Two years on: our city inches forward

SIGNS OF LIFE: The garden outside the Epic IT hub brings fresh life to the street corner beside the quake-ravaged McKenzie & Willis.
SIGNS OF LIFE: The garden outside the Epic IT hub brings fresh life to the street corner beside the quake-ravaged McKenzie & Willis.

Two years on from Christchurch's disastrous earthquake and the recovery is about two things: the rebuild zone and the little guy.

The two reflect the old and the new, the commercial and the residential, the big picture and the people, and highlight just how much work is still to be done.

Progress in Christchurch's earthquake recovery is steady, but it is slow.

GREG MITCHELL: Frustrated by two years of insurance inertia.
GREG MITCHELL: Frustrated by two years of insurance inertia.

See our interactive graphic of progress by the numbers below.

Two years on

Less than a quarter of the worst-damaged homes have been repaired or rebuilt; the rate for lesser-damaged properties is about a third.

REBUILD: Brick layers are hard at work in the Christchurch rebuild.
REBUILD: Brick layers are hard at work in the Christchurch rebuild.

Thousands of condemned houses are still to be torn down.

Crucially, some residents have not received any money, and still do not know when their homes will be fixed.

The "rebuild zone" is a new phrase, introduced by Earthquake Recovery Minister Gerry Brownlee last week in a well-timed piece of spin.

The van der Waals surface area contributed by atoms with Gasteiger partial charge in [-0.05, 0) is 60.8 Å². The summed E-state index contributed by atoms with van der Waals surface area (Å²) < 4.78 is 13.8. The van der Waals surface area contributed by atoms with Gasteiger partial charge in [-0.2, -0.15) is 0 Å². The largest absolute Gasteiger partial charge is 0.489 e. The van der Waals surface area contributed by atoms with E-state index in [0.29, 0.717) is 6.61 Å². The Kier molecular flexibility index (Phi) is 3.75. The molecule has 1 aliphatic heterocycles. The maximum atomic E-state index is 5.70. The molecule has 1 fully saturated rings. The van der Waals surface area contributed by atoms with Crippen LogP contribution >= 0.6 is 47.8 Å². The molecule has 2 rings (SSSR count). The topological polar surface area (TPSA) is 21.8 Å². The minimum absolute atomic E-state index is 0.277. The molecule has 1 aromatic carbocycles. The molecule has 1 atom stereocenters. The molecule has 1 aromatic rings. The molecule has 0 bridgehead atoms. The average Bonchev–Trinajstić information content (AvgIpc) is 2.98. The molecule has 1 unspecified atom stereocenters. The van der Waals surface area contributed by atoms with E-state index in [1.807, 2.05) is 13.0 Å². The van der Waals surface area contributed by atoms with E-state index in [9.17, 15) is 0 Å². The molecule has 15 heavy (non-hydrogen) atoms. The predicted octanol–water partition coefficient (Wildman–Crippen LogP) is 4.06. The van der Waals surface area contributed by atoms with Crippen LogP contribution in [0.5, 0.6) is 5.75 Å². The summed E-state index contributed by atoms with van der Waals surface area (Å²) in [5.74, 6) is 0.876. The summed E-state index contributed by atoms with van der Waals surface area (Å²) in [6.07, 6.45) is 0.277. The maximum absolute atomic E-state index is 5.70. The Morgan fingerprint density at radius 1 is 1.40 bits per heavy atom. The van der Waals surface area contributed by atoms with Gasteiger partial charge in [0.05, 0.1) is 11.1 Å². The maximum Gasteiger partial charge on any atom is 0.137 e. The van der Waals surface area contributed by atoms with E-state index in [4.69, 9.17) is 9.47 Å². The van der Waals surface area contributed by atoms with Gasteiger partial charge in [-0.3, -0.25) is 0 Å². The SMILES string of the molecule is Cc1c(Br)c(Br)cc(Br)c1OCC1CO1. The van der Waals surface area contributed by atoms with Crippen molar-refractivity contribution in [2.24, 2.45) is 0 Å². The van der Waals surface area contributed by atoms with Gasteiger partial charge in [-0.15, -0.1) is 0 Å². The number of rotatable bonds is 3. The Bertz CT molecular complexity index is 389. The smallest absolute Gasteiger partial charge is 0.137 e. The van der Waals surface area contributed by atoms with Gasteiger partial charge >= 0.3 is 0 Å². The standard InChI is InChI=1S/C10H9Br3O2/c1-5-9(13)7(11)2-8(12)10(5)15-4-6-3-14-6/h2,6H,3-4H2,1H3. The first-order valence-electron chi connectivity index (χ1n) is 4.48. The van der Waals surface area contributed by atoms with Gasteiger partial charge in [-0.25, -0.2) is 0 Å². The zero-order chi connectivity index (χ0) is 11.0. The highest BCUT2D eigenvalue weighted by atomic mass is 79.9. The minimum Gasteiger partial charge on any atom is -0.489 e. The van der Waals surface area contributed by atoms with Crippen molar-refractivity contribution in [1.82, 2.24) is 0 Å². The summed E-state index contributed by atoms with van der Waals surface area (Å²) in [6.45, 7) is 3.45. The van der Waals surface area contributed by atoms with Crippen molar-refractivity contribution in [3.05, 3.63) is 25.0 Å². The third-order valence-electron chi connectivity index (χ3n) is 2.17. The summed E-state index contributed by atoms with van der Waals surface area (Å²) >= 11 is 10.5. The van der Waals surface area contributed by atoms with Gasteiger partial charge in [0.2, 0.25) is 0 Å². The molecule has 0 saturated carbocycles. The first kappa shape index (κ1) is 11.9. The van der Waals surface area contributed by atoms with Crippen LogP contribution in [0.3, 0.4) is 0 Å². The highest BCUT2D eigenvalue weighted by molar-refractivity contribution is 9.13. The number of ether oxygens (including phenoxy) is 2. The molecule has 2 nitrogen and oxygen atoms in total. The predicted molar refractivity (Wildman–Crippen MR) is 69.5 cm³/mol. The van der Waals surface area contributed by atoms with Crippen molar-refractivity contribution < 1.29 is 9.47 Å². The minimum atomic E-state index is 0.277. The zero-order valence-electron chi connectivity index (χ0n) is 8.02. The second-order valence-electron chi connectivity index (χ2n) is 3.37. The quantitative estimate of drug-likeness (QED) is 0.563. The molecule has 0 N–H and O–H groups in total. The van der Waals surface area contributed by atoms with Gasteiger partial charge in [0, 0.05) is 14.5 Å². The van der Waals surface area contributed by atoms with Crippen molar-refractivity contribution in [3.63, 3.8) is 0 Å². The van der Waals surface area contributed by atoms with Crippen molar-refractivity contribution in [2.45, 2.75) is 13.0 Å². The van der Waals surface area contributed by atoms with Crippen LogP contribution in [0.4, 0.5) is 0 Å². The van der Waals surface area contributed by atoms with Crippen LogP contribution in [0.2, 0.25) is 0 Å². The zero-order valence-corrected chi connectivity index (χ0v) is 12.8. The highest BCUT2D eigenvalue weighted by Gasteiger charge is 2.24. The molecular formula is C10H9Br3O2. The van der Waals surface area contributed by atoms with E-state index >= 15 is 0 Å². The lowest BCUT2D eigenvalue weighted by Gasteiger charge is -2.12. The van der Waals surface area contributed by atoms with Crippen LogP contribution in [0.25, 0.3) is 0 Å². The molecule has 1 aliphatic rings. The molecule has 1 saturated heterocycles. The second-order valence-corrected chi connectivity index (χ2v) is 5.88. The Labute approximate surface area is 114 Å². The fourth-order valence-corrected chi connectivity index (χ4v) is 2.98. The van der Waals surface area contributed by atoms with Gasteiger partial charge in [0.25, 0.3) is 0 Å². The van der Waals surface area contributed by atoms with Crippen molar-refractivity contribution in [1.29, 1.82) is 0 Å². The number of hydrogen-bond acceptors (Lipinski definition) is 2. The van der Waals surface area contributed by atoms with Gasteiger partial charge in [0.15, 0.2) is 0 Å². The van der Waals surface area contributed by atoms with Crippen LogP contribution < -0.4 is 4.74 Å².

It may yet help Cantabrians move on that little bit more, and lead them to believe Christchurch is on the mend, but the numbers in the rebuild zone speak for themselves.

More than 900 central-city buildings have been demolished but there are many still to go to make room for projects like the convention centre and the green "frames". The exact number is unknown.

Three hundred and twenty-five commercial consents and 77 residential consents have been granted in the central city in the last two years, but only a handful of construction jobs are under way.

The "rebuild zone" is the symbolic and literal heart of the quake recovery but will only register a pulse when more actual rebuilds are under way.

Yes, the economy is healthy. Canterbury's economic activity was 7.5 per cent higher in 2012 than 2011, more than twice the growth of any other region.

But on the ground, some people are still struggling.

The case of people like Greg Mitchell is well known. You may not know him by name, but you have probably heard a story like his before.

His insurer has told him his house is so badly damaged it must be rebuilt, but he still hasn't been paid by the Earthquake Commission (EQC).

Until he is, nothing can happen.

Mitchell has filed three damage claims, and EQC has to determine what damage happened when.

If it finds no single event caused more than its liability cap of $100,000 damage, things will get even more complicated.

"It is [frustrating]," he says.

"You're not getting any further and you think 'why do I bloody bother?' I'll just sit back and in due time I'll get it I suppose. I could ring up again today and it'll just be no different from last time and there won't be a cheque in the mail."

Mitchell and wife Pauline are able to live in their cracked Brookhaven house, but there is resignation in his voice when he talks about two years of insurance inertia.

"You ask about your entitlement ... and you don't get any more answers. You ring up and you ring up. I don't know what happens. You just wait. What else do you do?'

EQC has devoted considerable resources to apportionment, and aims to have all 7500 remaining cases sorted by May.

Today's Press holds a bevy of other numbers denoting progress - claims settled, buildings demolished, roads repaired.

By definition, they also highlight what hasn't happened.